I am Not a Nerd

Science has a stereotype problem. Scientists are not thought of being exactly cool; but rather nerds, geeks, super smart, and with obscure interests. Instead of fighting this and trying to be the cool kids, there has been a movement of sorts promoting the acceptance of nerdom. We’re nerdy, let’s own it, and make it cool. While I do appreciate that nerds have become more mainstream and in their own way, popular, the problem with this is that (1) for many scientists, this is an inaccurate representation and (2) this can be alienating to the mainstream public.

I was never the popular girl, but I tried to be. I was also genuinely into the things the popular girls were. I have always loved fashion and shopping, wore makeup, and knew the latest celebrities and pop songs (and still do). I never thought of even being a scientist until my later years in college. When I started graduate school (3 years post graduation) and interacted with real scientists, the differences started to become apparent to me.

I was one of the very few who dressed up (note – wearing anything nicer than jeans is considered dressed up) and wore make up. In the first few years of my career, this made me insecure. At conferences, there seemed to be an inverse relationship with scientific level of expertise and the way you dress (well-known professors can wear cut-off shorts and Tevas). I actually started to dress down and wore less makeup. I felt that people didn’t take me seriously because of the way I looked. I wasn’t being myself.

To be brief, in our society, people think you have to be smart to be a scientist (you do, but much more is attributed to hard work and perseverance) and that certain interests like beauty and fashion are (inaccurately) in conflict with more intellectual ones. Young girls get the message that you can’t be both pretty and smart, and science becomes a subject pretty girls aren’t interested in. Of course, this is oversimplified and overgeneralized, but unfortunately, research shows girls lose interest in science from middle school on.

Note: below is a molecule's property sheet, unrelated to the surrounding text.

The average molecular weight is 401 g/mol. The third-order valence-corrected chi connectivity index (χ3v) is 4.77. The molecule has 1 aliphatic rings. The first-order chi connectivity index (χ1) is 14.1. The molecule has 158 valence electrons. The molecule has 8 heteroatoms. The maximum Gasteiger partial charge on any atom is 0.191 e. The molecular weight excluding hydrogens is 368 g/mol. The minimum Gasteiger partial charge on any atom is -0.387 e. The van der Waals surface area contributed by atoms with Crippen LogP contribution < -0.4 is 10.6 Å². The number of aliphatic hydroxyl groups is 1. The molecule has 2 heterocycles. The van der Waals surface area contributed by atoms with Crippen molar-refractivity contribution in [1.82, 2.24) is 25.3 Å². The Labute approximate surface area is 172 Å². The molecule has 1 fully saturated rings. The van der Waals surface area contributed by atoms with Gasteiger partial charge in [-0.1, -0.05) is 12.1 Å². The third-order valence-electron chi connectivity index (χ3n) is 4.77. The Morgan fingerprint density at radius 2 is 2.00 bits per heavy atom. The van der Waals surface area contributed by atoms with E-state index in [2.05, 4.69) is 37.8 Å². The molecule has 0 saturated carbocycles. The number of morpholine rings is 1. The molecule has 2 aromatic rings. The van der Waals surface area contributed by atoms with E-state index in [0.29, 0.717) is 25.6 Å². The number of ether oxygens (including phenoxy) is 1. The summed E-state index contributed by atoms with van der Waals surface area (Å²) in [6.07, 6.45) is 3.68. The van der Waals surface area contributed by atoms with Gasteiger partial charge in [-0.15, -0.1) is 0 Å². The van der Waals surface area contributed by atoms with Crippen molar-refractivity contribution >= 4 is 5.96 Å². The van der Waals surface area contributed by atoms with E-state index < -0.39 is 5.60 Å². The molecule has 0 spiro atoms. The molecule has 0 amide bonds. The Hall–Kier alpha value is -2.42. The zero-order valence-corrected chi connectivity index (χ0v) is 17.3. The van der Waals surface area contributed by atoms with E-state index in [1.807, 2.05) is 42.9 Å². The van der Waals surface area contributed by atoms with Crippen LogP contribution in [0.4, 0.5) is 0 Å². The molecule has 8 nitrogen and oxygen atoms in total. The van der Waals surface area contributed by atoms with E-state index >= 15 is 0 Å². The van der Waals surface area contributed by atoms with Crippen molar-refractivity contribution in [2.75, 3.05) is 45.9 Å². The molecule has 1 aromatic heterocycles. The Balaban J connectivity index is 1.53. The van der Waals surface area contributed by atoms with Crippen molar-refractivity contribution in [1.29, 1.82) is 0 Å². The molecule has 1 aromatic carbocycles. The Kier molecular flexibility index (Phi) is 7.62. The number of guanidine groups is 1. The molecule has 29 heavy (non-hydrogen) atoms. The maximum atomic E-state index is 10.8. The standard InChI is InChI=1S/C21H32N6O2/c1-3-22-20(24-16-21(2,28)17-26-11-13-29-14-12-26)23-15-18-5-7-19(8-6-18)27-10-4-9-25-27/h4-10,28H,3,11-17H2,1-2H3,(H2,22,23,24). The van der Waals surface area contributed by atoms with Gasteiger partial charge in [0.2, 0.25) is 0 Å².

For the past few weeks, I have been visiting the schools of the middle school teachers I am working with to meet their students, introduce them to the eMammal project, survey them for research I am doing, and to give them the opportunity of meeting a scientist. One of the teachers said that after hearing my presentation and talking to me, that the “girly girls” of the class went the farthest in the forest to set up their camera traps. The cool kids came during their free period to start with set up.

Talking to middle school students about my research in African forest elephants.
Talking to middle school students about my research in African forest elephants.

You can be pretty and smart and girls need to see that. I wear sparkly jewelry, but also sample elephant poop. You can also be smart and like fluff things (for me, trashy reality shows like The Real Housewives of Orange County). Scientists should make this more known because this is how you relate to people and show them that you are real. I don’t want people to be who they’re not; if you genuinely like nerdy things, than go ahead and like it, but do not be judgmental towards people that don’t fit this science stereotype and do not feel pressured to like it if you don’t. Science needs a diverse set of role models.

Middle school students practicing camera trap set up.
Middle school students practicing camera trap set up.

 

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